Sarah’s fight leads to better chance for child transplant patients

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A Philadelphia girl’s fight for a lung donation blazed a trail for other children who need organ transplants. On Monday a donor board voted to give child patients more access to organ donations that could save their lives.

Sarah Murnaghan’s family battled the Department of Health and Human Services so that the 10-year-old could be considered for an adult lung donation in June 2013.

Her case is permanently changing the way kids qualify for transplants. The board voted to make the “Under 12” donor lung allocation policy permanent.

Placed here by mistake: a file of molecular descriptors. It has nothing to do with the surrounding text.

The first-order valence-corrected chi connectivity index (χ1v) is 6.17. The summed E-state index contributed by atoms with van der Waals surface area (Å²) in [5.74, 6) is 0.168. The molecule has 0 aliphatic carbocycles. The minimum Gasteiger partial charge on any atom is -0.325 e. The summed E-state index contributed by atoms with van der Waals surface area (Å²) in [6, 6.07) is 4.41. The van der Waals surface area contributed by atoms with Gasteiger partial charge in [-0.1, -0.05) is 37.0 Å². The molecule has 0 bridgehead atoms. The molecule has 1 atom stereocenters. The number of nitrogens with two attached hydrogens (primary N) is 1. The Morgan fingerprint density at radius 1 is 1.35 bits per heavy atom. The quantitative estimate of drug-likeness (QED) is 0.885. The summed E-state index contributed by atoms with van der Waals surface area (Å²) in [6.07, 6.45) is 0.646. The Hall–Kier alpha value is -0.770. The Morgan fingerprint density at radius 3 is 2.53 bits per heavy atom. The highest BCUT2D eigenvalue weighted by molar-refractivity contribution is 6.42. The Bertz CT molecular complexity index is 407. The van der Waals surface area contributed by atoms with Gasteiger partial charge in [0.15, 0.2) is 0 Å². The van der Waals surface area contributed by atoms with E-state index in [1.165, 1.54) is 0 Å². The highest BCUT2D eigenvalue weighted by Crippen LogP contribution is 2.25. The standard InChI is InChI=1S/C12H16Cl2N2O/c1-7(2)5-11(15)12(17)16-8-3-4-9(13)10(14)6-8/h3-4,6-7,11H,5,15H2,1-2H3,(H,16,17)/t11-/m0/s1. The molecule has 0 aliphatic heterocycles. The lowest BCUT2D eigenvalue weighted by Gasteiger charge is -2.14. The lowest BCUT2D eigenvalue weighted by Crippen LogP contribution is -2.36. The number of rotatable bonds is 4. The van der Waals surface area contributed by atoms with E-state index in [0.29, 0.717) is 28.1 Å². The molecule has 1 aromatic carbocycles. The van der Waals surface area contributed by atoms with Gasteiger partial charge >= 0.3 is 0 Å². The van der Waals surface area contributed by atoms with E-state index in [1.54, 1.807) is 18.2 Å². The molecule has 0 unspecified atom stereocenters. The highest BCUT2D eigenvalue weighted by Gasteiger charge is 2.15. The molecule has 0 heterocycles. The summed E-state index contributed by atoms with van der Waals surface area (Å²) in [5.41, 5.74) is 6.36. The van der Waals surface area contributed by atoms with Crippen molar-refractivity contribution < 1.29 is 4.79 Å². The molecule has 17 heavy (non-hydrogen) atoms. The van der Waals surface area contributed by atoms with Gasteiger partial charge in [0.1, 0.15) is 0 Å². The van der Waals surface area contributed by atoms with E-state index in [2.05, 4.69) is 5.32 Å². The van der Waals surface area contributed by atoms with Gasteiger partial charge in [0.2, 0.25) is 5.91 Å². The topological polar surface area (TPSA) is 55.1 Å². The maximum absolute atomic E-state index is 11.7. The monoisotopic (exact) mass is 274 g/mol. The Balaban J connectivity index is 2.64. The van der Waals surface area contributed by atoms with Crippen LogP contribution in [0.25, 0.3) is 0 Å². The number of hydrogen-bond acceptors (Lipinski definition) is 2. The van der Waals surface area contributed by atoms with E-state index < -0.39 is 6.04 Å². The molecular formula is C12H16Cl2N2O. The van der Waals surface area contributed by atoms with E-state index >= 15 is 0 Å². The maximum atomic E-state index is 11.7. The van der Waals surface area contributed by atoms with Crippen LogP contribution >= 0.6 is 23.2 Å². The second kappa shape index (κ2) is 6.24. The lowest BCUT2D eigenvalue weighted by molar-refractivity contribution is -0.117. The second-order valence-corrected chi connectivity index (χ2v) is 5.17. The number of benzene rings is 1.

Sarah had been fighting for her life last spring as she struggled with cystic fibrosis. She had to undergo two double lung transplants.

A federal judge granted a temporary order that allowed her to join the adult list, instead of just the children’s. She was able to get adult lungs and is now breathing completely on her own.

“I’m not surprised,” says her father, Fran Murnaghan. “I mean often, in order to initiate change either through government or whatever may be. I mean you really have to push and standup, and just make people aware. That was the biggest thing, we wanted to make people aware of the issue. And from that point, it just really became a steam roll and we were able to make change.